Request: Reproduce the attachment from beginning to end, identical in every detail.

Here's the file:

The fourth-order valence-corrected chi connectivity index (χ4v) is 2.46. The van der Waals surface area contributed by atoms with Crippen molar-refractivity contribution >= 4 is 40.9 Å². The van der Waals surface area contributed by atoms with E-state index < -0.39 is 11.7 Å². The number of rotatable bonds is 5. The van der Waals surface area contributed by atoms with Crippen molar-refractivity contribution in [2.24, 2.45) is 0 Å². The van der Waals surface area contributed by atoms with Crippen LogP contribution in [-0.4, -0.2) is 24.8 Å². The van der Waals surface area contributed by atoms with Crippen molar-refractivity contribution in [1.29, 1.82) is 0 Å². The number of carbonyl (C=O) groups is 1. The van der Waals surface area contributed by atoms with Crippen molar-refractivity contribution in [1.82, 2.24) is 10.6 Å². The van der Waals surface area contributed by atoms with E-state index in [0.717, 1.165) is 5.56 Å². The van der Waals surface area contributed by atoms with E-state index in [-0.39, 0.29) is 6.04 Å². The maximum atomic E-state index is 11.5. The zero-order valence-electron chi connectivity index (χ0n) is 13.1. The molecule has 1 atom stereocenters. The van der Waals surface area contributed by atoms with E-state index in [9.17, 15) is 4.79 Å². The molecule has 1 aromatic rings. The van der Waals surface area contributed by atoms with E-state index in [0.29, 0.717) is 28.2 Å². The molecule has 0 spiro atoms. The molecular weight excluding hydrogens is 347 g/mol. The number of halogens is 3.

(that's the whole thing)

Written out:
The fourth-order valence-corrected chi connectivity index (χ4v) is 2.46. The van der Waals surface area contributed by atoms with Crippen molar-refractivity contribution >= 4 is 40.9 Å². The van der Waals surface area contributed by atoms with E-state index < -0.39 is 11.7 Å². The number of rotatable bonds is 5. The van der Waals surface area contributed by atoms with Crippen molar-refractivity contribution in [2.24, 2.45) is 0 Å². The van der Waals surface area contributed by atoms with Crippen LogP contribution in [-0.4, -0.2) is 24.8 Å². The van der Waals surface area contributed by atoms with Crippen molar-refractivity contribution in [1.29, 1.82) is 0 Å². The number of carbonyl (C=O) groups is 1. The van der Waals surface area contributed by atoms with Crippen molar-refractivity contribution in [1.82, 2.24) is 10.6 Å². The van der Waals surface area contributed by atoms with E-state index in [0.717, 1.165) is 5.56 Å². The van der Waals surface area contributed by atoms with E-state index in [-0.39, 0.29) is 6.04 Å². The maximum atomic E-state index is 11.5. The zero-order valence-electron chi connectivity index (χ0n) is 13.1. The molecule has 1 atom stereocenters. The van der Waals surface area contributed by atoms with E-state index in [9.17, 15) is 4.79 Å². The molecule has 1 aromatic rings. The van der Waals surface area contributed by atoms with E-state index in [0.29, 0.717) is 28.2 Å². The molecule has 0 spiro atoms. The molecular weight excluding hydrogens is 347 g/mol. The number of halogens is 3.